IDWeek 2018: Global health security is primary mission of CDC, Director Redfield says

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Science Speaks is covering IDWeek in San Francisco with reporting on breaking news and developments in global infectious diseases, and the people who drive them.

SAN FRANCISCO – Preparing for infectious disease outbreaks with potentially global impacts, both in the U.S. and abroad, must be a permanent and pivotal focus of the Centers for Disease Control and Prevention, CDC Director Dr. Robert Redfield said here in a conversation with IDSA President Dr. Paul Auwaerter and HIV Medicine Association Chair Dr. Melanie Thompson.

“Global health security and preparedness is the overarching mission of the CDC,” he said. “It is critical for the CDC to continue to prepare here and help other nations prepare for health emergencies.”

“We need to take time to build a strong public health foundation both here and abroad,” he added.

That includes addressing the growing threat of antimicrobial resistance, which, Redfield said, “some people don’t see as a security concern but really is one of the biggest.”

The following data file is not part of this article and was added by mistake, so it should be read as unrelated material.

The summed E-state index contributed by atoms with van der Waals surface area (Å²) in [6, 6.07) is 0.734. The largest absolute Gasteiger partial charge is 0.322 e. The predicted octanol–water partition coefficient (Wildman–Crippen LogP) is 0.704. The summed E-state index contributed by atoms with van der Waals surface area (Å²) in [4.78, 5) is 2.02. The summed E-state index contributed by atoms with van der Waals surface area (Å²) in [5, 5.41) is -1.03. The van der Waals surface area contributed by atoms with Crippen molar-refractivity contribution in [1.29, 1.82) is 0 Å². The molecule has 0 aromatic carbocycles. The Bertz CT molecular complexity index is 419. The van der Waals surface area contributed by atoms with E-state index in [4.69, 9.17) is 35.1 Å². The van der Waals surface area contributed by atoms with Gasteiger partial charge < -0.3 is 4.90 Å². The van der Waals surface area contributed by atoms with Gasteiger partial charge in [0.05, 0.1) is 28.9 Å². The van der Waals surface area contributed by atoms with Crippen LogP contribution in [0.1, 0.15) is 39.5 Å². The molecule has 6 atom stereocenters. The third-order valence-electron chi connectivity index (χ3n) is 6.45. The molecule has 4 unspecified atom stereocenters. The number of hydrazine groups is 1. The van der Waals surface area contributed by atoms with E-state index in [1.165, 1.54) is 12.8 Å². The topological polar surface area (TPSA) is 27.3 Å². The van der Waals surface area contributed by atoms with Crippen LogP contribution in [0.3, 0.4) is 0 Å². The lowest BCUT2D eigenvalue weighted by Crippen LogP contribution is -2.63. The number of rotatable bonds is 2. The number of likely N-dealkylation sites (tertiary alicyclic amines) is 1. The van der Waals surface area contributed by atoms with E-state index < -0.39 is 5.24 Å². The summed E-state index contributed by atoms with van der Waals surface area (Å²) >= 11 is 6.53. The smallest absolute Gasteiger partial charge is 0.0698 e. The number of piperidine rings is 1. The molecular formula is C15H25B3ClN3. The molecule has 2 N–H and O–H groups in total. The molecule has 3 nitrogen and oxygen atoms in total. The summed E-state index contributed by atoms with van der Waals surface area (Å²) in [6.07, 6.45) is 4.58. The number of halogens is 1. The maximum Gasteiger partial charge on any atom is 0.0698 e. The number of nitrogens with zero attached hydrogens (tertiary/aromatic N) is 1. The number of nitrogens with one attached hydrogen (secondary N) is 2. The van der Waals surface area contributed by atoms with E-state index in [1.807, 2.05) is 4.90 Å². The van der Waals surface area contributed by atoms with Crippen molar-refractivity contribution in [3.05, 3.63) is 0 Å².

Every health institution must have a comprehensive stewardship program to prevent antimicrobial resistance, he said, adding that private companies need better incentives to develop new antibiotics.

While governments are better prepared now than they were back in 2000 to respond to a pandemic influenza outbreak, Redfield said, pandemic flu still poses a significant public health risk. “We have the public health workforce, systems and coordination,” he said, “but it depends on the nature of the pandemic. Do we have the right vaccine, the right mechanical ventilation support?”

Dr. Daniel Jernigan, director of the CDC’s influenza division, said “data deserts” – places in Africa and the southern hemisphere with sparse public health surveillance systems – pose a significant challenge to global efforts to track and monitor zoonotic sources of flu, including from birds and swine.

“Specimen sharing from these places is too slow and complicated,” he said.

If a pandemic on the scale of the 1918 Spanish influenza outbreak were to occur today, Jernigan said, it would cause massive disruptions on transportation, supply chains and other healthcare services, on top of the human health toll, he said. The potential economic impact would be huge, he said, citing between $181 billion in losses for a moderate pandemic and upwards of $570 billion for a severe pandemic. In comparison, the 2003 SARS outbreak cost $30 billion in just four months.

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